Hong Kong and Macau: Exploring Hong Kong

Delta Economy Comfort ECP-ATL-SEA-NRT-HKG
W Hong Kong
Exploring Hong Kong
Conrad Macao
Exploring Macau
Conrad Hong Kong
Delta Economy Comfort HKG-NRT-SEA-ATL-ECP

Given that I have been wanting to visit Hong Kong for a long time, I had planned to make sure I maximized my time within the city as much as possible during my trip while of course still leaving a little time for visiting Macao. To do that, I spent my first several days within the city and then two days following side-trip to Macao, which gave me roughly five days to explore. It didn’t take long for me to realize that even five days wasn’t going to be enough to explore this city. I thought I understood the size of it all, but some of the things I had planned, like spending a day hiking in the New Territories never came to fruition. Part not enough time and part starting to feel ill on the last few days of my trip. Still, I managed to cross off many of the sights and activities that I wanted to do, so I’m not disappointed one bit. It just means I have things to do the next time I go there!

Note: I’ve decided to try out YouTube, Flickr and Vimeo for some videos that I’ve embedded into this post. Let’s see which one works best!

Getting Oriented
As usual, I find myself on the first day in a new place trying to get a feel for the city, the transportation options, and walking around semi-aimlessly while usually trying to get some of the big tourist crowded spots out of the way. Considering that I was staying in Kowloon at the W Hong Kong, I decided that I would cross over to Hong Kong Island and Central to start my day off. Getting over there was easy; it’s a one stop train ride from the Kowloon station that the W Hong Kong is attached to over to Hong Kong Station right across the water. I walked out of the station through the IFC mall and soon found myself on the elevated walkways above the roads. I still really wasn’t too sure where I was going, so I managed to work my way over to the opposite side on street level.

I knew the first order of business for me was going to mean getting a SIM Card. I had looked for something within the IFC mall, but I couldn’t find exactly what I was looking for (which is funny, because I’m sure there were a dozen places I could have gone to). Not having done much research in advance I figured I would try to track down a PCCW store so I could pick up the 8-day Discover Hong Kong Tourist SIM Card. Considering it is only HK$96 (~$12USD), it really is a fantastic deal! You get:

  • Unlimited local calls
  • Unlimited WiFi at PCCW Hotspots
  • 5GB of local mobile data
  • HK$0.45/min flat rate International Direct Dial (IDD) which included the US
  • HK$35 Credit for calls and SMS

It’s practically a no-brainer to me; in comparison if I used my Verizon Wireless service, I would have been stuck paying a lot more for a lot less. It almost is always best to pick up a local SIM card as a result regardless of where you are visiting. I will also say that the staff at the PCCW shop were great too, especially after I told them I needed a nano SIM when I really needed a micro SIM and had already opened the package. The location on Des Voeux Road in Central just around the corner from Hong Kong Station was convenient for me that first morning, but there are stores located all over the city.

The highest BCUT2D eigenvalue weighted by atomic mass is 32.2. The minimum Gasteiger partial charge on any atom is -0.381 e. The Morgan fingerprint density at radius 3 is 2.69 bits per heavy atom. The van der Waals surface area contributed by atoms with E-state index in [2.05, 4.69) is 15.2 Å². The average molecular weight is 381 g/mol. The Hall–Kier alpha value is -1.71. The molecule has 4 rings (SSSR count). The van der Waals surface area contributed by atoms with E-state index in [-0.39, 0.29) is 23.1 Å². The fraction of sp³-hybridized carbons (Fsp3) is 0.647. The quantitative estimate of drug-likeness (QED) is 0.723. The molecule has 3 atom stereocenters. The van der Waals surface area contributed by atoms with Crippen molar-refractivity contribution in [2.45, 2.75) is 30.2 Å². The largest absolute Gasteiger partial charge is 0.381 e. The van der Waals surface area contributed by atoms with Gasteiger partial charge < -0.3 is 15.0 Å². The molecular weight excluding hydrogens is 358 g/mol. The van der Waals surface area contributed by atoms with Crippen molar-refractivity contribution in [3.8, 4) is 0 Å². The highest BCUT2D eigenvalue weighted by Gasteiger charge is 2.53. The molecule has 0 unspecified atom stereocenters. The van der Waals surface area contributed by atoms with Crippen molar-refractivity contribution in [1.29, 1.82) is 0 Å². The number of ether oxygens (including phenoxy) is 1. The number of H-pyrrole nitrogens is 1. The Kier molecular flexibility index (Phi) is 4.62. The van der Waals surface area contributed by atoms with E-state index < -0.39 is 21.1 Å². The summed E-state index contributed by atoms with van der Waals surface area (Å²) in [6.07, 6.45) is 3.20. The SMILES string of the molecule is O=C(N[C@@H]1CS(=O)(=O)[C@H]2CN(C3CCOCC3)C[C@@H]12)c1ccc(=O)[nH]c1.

With my PCCW SIM Card installed in my phone, I was able to get about walking around this great city! Starting out, I headed East back down Des Vouex Road and found myself at the Old Supreme Court Building and the Cenotaph. Since I’m not much of a planner, I used the time spent walking down there to figure out what I would do with my day. I quickly decided that once checking those two places out I would make my way to Victoria Peak.

Old Supreme Court + Cenotaph

I kept wandering, although there wasn’t a great distance to cover between where I was and the Peak Tram. As I wandered I stumbled on St. Johns Cathedral, which happens to be the oldest western religious building in Hong Kong. It wasn’t overly ornate, but the it’s always interesting to look at scenes that get depicted in the stained glass windows; there was even some clues of the British colonial heritage with one chapel with what I can only assume were the standards or flags of various armed forces units that were resident in Hong Kong, including the Royal Navy.

St. John’s Cathedral – Exterior

St. John’s Cathedral – Altar

Victoria Peak + Peak Tram
This is probably one of the most popular tourist stops in Hong Kong. Victoria Peak, which happens to the highest point on Hong Kong Island, offers fantastic views of the Financial District/Central and Kowloon across Victoria Harbour. There are three ways that I know of to get to the top; hike your way up through the wooded slopes on the Old Peak Road or take a bus, or take the Peak Tram. The Peak Tram is obviously, the more popular option and I went with that for my ascent to the peak.

It was the first spot where I really managed to get snagged by a crowd during this trip, even though it was mid-morning, almost everyone and their uncle was trying to get to the top. I shouldn’t have been surprised, it really was a beautiful day that morning! Just a tip for anyone going, if you have an Octopus card for use on public transit, you can use it for the Peak Tram and avoid standing in the line to buy a ticket…especially since I think the ticket windows are cash only.

Everyone Wants To Ride The Peak Tram…Everyone.

Onboard the Peak Tram